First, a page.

Induction cooktop
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Here’s why you should consider induction cooking at the cottage

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This article was originally published in the Summer 2016 issue of Cottage Life magazine.

Safer, more energy-efficient, faster: just some of the benefits of induction cooking, which is now available in inexpensive portable cooktops that look like high-tech hotplates.

Induction cooking depends on electro-magnetism. Electricity coursing through a metal ring in the burner creates a magnetic field. Place a pan on top, and small electric currents swirl within the base of the pan, heating it up. That’s key: the pan heats, not the cooktop, so there’s less danger of fire, the heat is precise and quick, and spills don’t burn on the cooktop. The catch? Pans need to be magnetic: cast iron, including Le Creuset and similar enamel-clad cast iron, works, as does some stainless steel (test with a magnet).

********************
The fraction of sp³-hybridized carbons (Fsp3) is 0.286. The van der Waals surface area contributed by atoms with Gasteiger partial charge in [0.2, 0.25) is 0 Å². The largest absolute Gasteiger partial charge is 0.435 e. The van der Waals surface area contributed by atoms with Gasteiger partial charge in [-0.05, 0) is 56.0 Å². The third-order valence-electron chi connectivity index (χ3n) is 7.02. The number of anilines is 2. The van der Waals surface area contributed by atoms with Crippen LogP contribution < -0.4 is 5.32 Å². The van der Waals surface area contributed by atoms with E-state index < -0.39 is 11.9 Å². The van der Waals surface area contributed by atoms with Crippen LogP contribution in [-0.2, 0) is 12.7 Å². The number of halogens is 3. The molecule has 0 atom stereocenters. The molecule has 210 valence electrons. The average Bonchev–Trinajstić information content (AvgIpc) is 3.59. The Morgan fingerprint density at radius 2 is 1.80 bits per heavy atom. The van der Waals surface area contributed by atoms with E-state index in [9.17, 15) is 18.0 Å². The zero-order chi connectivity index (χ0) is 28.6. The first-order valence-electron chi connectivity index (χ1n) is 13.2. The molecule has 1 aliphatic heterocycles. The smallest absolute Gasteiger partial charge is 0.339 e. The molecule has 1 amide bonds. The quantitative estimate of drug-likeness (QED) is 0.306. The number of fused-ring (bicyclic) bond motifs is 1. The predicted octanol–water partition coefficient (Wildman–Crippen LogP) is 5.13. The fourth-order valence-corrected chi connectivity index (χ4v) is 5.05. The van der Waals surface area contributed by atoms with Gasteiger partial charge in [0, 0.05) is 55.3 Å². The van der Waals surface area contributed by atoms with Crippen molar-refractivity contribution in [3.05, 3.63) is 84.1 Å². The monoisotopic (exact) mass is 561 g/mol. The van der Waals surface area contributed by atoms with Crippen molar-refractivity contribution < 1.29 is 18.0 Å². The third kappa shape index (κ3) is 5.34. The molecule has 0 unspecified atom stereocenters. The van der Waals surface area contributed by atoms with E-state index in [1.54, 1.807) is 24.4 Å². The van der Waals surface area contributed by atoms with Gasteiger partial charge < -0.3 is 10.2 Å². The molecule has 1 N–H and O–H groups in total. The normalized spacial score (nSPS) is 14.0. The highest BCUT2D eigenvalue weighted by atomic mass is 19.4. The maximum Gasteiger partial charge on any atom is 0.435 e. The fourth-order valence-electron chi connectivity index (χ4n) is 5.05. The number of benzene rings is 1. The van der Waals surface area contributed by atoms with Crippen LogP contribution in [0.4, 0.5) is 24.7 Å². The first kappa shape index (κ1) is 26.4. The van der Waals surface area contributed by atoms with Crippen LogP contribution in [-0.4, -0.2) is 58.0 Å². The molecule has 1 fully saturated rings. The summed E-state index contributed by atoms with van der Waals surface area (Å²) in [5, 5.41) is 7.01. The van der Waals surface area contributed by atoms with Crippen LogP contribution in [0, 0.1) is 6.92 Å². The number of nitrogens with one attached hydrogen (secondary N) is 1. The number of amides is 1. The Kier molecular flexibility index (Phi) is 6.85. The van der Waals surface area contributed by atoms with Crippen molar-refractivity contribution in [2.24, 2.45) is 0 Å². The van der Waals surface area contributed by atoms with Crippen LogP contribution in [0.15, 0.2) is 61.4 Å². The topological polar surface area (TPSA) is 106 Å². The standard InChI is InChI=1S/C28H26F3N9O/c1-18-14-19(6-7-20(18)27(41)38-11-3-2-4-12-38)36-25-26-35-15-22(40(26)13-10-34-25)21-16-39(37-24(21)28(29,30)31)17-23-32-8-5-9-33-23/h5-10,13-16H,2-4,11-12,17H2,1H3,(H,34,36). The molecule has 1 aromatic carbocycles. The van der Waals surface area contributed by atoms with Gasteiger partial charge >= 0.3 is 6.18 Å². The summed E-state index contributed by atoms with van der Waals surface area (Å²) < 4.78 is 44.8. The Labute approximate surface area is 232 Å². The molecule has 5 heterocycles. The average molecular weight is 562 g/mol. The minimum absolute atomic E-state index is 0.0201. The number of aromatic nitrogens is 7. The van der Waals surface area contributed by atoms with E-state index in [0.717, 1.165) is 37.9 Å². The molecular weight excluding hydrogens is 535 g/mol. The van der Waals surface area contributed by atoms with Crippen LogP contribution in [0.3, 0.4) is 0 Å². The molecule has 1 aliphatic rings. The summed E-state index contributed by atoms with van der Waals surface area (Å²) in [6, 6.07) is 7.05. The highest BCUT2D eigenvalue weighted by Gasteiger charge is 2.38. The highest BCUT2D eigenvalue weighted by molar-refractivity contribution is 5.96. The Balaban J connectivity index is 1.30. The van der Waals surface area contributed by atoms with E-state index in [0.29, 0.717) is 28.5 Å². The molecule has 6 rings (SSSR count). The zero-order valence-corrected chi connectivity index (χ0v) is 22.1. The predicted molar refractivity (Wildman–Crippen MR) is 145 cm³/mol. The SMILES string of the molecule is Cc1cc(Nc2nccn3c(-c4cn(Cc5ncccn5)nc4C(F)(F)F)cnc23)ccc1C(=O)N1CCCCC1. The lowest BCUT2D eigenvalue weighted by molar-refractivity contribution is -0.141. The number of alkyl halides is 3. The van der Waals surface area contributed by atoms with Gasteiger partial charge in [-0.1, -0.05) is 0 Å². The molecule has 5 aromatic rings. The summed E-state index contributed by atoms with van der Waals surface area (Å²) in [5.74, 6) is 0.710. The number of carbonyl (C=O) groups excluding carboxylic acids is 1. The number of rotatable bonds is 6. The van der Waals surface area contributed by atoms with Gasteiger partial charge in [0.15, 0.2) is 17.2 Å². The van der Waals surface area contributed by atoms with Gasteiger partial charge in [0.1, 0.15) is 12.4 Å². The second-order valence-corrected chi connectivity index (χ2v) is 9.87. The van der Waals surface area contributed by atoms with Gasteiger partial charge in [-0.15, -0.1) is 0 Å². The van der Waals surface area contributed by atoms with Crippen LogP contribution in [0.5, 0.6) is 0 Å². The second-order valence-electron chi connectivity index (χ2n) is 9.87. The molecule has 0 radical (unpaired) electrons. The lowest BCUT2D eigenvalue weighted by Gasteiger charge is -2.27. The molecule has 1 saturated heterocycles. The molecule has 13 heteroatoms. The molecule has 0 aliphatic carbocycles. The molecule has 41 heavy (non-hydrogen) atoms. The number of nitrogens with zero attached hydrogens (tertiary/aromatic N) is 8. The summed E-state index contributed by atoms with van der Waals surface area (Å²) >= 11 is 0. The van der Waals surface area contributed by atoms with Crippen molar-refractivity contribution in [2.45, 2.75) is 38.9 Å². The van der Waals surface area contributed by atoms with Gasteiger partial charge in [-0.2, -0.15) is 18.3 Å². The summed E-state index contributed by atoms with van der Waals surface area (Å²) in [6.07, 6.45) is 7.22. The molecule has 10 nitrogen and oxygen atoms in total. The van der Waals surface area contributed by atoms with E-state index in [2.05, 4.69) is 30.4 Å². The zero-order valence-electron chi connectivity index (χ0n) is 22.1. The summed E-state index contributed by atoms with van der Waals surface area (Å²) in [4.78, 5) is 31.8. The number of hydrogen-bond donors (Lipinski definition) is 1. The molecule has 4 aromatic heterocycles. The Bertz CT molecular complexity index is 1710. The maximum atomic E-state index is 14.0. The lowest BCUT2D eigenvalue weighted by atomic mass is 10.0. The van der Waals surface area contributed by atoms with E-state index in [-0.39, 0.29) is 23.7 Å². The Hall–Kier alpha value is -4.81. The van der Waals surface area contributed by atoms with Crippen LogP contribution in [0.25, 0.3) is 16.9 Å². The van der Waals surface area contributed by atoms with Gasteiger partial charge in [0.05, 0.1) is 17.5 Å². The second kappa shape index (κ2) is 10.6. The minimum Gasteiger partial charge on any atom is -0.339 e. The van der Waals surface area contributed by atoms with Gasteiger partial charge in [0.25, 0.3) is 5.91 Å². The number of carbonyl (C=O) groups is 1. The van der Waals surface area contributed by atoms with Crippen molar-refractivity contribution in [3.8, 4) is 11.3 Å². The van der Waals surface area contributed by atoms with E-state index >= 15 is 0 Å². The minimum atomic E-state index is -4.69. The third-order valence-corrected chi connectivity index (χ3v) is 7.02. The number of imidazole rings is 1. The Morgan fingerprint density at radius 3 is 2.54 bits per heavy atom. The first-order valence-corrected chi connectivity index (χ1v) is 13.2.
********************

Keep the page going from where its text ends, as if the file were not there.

Induction is more efficient than gas or conventional electric burners, but it’s still a hog if you are off-grid. Many portable ones cost less than $200, but running one off solar power needs a lot of panels. Portable units suit a tiny kitchen in an on-grid cabin— it’s a compact, simple cooking surface that’s easy to use and easy to clean.

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